Imperial College London


Faculty of Natural SciencesDepartment of Physics

Senior Lecturer in Physics



+44 (0)20 7594 0783n.banerjee




Blackett LaboratorySouth Kensington Campus





Materials are often intentionally modified to alter their properties and tailor them for a specific use. While there are several ways to achieve this depending on the application (e.g., doping in semiconductors), a strikingly novel way is through the proximity effect. Here, thin film or two-dimensional materials with entirely different electronic and magnetic properties are placed in close proximity to one another giving rise to collective properties that are radically different from the sum of the individual constituents. For example, conventional superconductors proximity coupled to tailored magnetic textured materials can give rise to an entirely new form of superconductivity. This unconventional superconductivity is mediated by spin polarised Cooper pairs with parallel spins in contrast to the anti-parallel spin-zero Cooper pairs in conventional superconductors. Developments in this direction in the last decade have triggered new approaches to ultra-low dissipation computing. You can read more about these developments in my article and video in Physics World.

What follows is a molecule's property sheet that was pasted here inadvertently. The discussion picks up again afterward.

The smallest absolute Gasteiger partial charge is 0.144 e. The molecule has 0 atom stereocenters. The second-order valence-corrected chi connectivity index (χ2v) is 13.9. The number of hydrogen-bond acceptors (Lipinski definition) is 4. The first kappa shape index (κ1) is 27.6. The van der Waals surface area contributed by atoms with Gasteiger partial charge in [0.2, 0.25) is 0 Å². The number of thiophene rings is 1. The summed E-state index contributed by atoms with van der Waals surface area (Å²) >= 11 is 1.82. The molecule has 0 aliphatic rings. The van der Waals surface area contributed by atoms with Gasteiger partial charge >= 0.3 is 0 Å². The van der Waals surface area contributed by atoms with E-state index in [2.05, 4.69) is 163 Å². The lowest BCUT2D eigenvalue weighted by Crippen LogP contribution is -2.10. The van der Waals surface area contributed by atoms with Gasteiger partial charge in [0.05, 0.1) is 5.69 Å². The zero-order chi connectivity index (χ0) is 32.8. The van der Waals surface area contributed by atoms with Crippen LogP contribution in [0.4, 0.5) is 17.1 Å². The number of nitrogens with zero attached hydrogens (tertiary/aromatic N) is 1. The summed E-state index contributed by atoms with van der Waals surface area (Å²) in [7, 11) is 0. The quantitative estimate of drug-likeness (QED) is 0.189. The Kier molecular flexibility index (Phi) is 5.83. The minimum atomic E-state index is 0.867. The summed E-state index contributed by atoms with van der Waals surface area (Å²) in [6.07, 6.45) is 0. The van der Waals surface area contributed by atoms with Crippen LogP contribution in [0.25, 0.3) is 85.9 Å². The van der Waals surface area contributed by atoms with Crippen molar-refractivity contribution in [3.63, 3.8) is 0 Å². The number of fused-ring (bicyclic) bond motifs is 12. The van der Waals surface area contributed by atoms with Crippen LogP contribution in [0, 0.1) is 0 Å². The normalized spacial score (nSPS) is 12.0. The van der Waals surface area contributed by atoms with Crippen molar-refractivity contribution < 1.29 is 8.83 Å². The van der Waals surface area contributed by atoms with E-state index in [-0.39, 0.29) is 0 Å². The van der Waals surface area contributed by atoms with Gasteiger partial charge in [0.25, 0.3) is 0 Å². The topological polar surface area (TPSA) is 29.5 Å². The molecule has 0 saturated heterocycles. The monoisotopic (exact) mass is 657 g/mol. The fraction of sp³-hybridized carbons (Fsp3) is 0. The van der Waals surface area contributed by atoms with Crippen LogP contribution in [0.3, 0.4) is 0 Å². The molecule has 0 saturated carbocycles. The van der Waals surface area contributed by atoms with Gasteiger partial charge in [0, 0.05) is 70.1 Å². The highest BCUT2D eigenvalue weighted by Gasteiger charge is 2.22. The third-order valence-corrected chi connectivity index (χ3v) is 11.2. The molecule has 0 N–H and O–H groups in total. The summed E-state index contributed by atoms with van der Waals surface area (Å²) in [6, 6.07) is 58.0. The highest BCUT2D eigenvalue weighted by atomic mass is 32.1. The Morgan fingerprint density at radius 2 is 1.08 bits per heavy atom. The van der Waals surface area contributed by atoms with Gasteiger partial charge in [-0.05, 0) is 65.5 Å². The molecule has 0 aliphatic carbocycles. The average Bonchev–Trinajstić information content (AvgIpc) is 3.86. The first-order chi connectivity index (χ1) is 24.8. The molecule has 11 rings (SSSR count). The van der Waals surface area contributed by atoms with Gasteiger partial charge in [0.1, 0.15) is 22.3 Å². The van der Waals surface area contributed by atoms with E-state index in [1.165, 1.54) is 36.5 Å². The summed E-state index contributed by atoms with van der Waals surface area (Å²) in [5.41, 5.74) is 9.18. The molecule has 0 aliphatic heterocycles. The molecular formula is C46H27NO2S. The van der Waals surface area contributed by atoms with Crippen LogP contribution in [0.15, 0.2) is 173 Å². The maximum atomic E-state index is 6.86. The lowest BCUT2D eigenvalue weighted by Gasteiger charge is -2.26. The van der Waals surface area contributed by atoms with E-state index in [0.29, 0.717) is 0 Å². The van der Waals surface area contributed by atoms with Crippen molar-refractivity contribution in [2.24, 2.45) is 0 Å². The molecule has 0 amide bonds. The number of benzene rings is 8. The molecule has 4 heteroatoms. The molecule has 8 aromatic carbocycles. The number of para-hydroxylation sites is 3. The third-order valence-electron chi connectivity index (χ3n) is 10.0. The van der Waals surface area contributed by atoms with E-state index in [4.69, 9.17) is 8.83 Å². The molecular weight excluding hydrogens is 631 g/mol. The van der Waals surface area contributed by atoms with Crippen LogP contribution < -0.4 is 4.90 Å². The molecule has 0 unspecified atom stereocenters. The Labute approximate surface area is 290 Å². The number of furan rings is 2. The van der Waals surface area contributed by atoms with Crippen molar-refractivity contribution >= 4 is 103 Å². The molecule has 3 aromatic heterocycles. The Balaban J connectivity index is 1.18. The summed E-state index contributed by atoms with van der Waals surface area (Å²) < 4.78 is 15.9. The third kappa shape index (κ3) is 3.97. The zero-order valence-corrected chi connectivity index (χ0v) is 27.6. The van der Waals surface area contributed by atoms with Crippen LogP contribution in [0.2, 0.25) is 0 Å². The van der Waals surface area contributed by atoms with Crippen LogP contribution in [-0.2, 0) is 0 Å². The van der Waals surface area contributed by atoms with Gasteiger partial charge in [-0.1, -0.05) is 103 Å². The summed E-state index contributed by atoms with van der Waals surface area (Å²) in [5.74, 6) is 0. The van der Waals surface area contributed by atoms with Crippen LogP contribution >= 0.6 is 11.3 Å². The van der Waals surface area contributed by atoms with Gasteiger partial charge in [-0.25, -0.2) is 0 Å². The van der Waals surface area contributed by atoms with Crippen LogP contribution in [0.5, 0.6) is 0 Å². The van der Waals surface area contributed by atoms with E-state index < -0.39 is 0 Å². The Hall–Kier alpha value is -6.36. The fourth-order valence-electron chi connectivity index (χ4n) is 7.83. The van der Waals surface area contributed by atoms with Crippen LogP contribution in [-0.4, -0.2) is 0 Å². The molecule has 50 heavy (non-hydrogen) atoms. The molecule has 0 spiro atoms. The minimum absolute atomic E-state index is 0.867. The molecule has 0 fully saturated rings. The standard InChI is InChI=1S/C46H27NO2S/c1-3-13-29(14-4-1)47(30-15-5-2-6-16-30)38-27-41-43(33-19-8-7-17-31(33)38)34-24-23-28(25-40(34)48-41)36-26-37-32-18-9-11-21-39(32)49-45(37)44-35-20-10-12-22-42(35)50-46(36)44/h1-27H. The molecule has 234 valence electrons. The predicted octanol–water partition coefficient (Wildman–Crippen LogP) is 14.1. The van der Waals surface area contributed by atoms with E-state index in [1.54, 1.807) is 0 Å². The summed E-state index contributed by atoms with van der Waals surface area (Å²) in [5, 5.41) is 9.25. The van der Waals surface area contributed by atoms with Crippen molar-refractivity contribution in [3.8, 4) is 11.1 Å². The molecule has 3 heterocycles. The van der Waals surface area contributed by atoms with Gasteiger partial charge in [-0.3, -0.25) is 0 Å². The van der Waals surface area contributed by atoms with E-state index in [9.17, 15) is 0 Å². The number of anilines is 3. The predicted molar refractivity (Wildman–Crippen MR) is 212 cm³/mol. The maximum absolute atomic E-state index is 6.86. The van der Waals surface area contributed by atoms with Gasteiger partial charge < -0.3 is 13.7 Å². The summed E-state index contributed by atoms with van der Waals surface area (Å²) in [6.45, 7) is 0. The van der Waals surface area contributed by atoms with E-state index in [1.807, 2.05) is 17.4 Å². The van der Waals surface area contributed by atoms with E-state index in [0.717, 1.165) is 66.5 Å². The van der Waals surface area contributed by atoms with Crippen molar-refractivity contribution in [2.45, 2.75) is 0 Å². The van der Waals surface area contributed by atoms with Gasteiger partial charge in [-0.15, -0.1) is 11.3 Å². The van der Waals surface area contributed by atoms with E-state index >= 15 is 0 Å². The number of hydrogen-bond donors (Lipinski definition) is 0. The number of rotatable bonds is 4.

I am interested in the proximity effect in a variety of material systems with different, often antagonistic, electronic and magnetic properties like superconductors, ferromagnets, topological insulators and materials with strong spin-orbit coupling. Starting from the synthesis of these materials using atomically-precise growth techniques, my research involves advanced characterisation and nanofabrication to  understand, stabilise and utilise fragile quantum phases that arise in these hybrid systems.

I collaborate with several leading groups in the UK, Europe, India and USA. I am also a regular user of synchrotron facilities at the Advanced Light Source at the Lawrence Berkeley National Laboratory in Berkeley, California.